- More than 80 percent of small banks saw their compliance costs increase by more than 5 percent since Dodd-Frank
- The median number of compliance officers doubled (from one to two people)
- 71 percent report that the CFPB has affected their business activities
- Over half report that CFPB and the Qualified Mortgages Rule has had a significant negative impact on their mortgage lending operations
- Over 60 percent say that changes to mortgage regulations will have a “significant negative impact” on their earnings and over 90% say changes in mortgage regulations will have at least some negative impact on their earnings
- Over 15 percent either have eliminated or plan to eliminate residential mortgage lending
- Over a quarter of small banks anticipate that they will merge within the next five years
From the beginning, I have feared that one legacy of Dodd-Frank will be to promote consolidation of the banking industry, in large part because of the regulatory compliance costs it imposes. It has been long understood that many regulatory costs fall disproportionately harder on small firms than large firms because many of the costs do not scale with output or size of firm. So, for example, while Dodd-Frank might require Citibank to hire a few more lawyers for compliance or a new VP for compliance, that might be a small incremental expense for such a big bank. Whereas if it requires a small bank to double the size of its legal staff or requires the senior management to spend more time on compliance instead of running the business, that might be relatively more expensive for the small bank.
The findings here — especially the substantial number of smaller banks that expect to merge in the next few years — is consistent with this prediction. On the other hand, the presentation indicates that the while the financial crisis itself promoted consolidation (presumably through forced mergers), the level of concentration has remained constant for the past few years. Having said that, there is certainly no evidence of a contrary trend of TBTF banks losing market share.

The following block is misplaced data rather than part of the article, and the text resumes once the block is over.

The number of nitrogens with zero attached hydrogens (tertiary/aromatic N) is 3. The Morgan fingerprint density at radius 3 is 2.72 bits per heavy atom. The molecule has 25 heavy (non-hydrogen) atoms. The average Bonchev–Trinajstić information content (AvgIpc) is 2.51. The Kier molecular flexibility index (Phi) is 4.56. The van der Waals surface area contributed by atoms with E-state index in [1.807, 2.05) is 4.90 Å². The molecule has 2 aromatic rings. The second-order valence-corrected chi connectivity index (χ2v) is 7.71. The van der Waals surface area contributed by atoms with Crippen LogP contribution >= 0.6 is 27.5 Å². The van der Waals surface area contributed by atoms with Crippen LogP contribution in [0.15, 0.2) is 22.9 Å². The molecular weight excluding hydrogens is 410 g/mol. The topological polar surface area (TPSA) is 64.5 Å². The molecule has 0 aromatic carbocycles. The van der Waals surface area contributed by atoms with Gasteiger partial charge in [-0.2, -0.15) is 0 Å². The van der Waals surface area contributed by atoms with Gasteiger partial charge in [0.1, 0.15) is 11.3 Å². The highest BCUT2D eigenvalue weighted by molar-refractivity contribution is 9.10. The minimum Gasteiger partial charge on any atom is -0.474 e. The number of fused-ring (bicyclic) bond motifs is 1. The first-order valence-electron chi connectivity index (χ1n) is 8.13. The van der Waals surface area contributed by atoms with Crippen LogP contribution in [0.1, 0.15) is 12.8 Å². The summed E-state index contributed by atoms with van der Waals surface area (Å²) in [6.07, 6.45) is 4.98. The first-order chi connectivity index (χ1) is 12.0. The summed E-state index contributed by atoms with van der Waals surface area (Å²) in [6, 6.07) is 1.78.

To be sure, there are other factors at work, including the continued shakeout from the financial crisis. But this study provides some evidence consistent with the anecdotal evidence that Dodd-Frank is increasing the regulatory burden on small banks and providing a competitive advantage for large banks. And this doesn’t even include the widespread perception that Dodd-Frank did not eliminate the “too big to fail” subsidy (although evidence on whether that perception is correct is still mixed).
One interesting, and unexpected finding (to me at least), is that some 70 percent of the banks report that the Durbin Amendment’s interchange fee regulations will have at least some negative impact on their earnings (slide 21). Considering that the price controls in the Durbin Amendment apply only to banks with more than $10 billion in assets, this suggests that the amendment must be having some sort of indirect effect on interchange fees for exempt banks. My impression had been that for at least for now the two-tiered structure of interchange fee pricing had held up, but this suggests that some dynamic is pushing down interchange fees for small banks too. Is this because the routing rules are starting to bite or some other reason? The authors of the study do not belabor this point, but if anyone in the industry has any insight into this, I’d be interested in hearing your thoughts in the comments.
Update: Looking again at the slide on concentration, what I now see is that although the market share of the five largest banks has remained constant (as I noted), the market share of smaller banks has continued to decline slightly. Which suggests that in recent year the growth has been for medium-sized banks, perhaps by merger of smaller banks to become medium-sized.